Most Anticipated of 2021: AFI Step Out of the Shadows

After a decade of almost yearly releases of some type, it would be reasonable to expect AFI’s Davey Havok and Jade Puget to run out of ideas at some point. However, since it has been two years since AFI’s last new music, the duo’s main band was due for a release. With the arrival of the new year, the band have already released a statement that new music was on the way.

With the four year mark approaching since the release of AFI’s last album proper, AFI (The Blood Album), the group has taken one of the longest breaks between record releases since 2009, with only 2018’s stellar The Missing Man EP tiding fans over in the meantime. However, Havok has expanded his songwriting considerably since The Blood Album, having released Dreamcar’s debut album and two Blaqk Audio albums in the meantime.

Each new album over the last decade has somehow managed to expand AFI’s sound while simultaneously reverberating the dark punk aesthetic that launched the group into cult superstars. But with each new album carrying the air of a unique style and theme, the time between albums has given the band ample time to deliver once again.

by Kyle Schultz

kyle_catKyle Schultz is the Senior Editor at It’s All Dead and has worked as a gaming journalist at Structure Gaming. He lives in Chicago and just ate what can only be described as “too much ghost pepper queso.”….. or not enough?

Review: AFI – Burials

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Fans of AFI’s brand of punk know that the band tends to outdo themselves with each new release, and that no two records sound exactly the same. However, their newest release, Burials, isn’t so much a forging into new territory as it is a culmination of everything the band has done over the last decade. Burials is a brilliant mix of Crash Love’s sonic pop, Decemberunderground’s electronic rock, and Sing the Sorrow’s dark, gothic punk.

Burials is an exercise in craft for a band that no longer needs to prove themselves to the scene as much as they need to entertain themselves creatively. The album is a slow build up that allows the songwriting room to breathe. It’s not as loud or as punk as most of AFI’s releases, and it’s not meant to be. This is an album that toys with your expectations.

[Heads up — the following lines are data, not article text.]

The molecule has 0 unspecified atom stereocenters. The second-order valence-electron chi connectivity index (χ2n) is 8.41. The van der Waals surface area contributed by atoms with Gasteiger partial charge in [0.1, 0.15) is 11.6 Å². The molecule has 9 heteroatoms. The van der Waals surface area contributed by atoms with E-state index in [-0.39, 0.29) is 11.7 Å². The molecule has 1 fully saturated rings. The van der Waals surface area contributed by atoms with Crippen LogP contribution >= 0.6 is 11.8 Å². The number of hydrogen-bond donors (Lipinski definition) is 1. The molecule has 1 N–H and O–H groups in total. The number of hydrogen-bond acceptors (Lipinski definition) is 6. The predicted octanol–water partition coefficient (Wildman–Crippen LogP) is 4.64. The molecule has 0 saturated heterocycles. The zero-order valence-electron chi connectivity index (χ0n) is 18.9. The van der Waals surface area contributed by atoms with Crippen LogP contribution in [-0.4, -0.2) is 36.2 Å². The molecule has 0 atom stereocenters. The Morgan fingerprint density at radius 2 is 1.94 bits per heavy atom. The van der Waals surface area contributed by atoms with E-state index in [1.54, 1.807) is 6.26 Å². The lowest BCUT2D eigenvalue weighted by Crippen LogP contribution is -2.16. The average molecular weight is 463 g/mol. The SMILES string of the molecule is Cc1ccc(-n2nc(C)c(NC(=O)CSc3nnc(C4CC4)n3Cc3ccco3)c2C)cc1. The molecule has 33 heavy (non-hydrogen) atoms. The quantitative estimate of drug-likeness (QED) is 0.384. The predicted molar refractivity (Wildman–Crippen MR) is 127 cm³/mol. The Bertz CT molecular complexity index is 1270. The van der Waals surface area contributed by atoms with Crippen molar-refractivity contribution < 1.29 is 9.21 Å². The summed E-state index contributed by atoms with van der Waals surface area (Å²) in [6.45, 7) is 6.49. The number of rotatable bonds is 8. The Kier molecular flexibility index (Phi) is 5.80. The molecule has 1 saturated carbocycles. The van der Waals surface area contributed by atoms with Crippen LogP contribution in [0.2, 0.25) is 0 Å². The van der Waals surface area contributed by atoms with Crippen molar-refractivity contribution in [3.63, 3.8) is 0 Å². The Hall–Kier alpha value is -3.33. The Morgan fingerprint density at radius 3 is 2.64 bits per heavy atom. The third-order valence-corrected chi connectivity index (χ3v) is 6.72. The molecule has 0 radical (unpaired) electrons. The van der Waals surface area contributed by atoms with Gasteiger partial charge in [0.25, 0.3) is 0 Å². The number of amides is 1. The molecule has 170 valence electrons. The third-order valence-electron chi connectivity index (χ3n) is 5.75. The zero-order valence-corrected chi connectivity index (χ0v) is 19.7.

The opener, “The Sinking Night” is a return to form of the short intro songs from Sing the Sorrow and Decemberunderground, drawn out into a two minute ballad. Lead single “I Hope You Suffer” is a toxic rock song that sets the tone for the record: deliberate, quiet, and all at once explosive. An underlay of Blaqk Audio-esque piano floats over the bass guitar, booming at brain shattering levels, to create an exposition and atmosphere not seen too often. “The Conductor” has a haunting guitar melody that begs to lead crowds singing out loud. The last few songs though harkens back to Sing The Sorrow days with gritty guitar riffs Davy’s dark lyricism.

Once again, Jade’s guitar mastery is second to none, as he plays well enough that it seems like there are two guitarists. Perhaps the most disappointing aspect is Davy Havok’s lyrics on this round, as they’re much more straightforward for the most part and lack some of the goth poetic qualities that made earlier releases so intriguing. However, Burials is a moody juggernaut that brings AFI back to their signature dark rock. Once again, AFI proves that sometimes experience is the better fuel for art than experimentation.

4/5

by Kyle Schultz

kyle_catKyle Schultz is the Senior Editor at It’s All Dead and has worked as a gaming journalist at Structure Gaming. He lives in Chicago and yells at the rain on occasion. He also wants to play you in FIFA.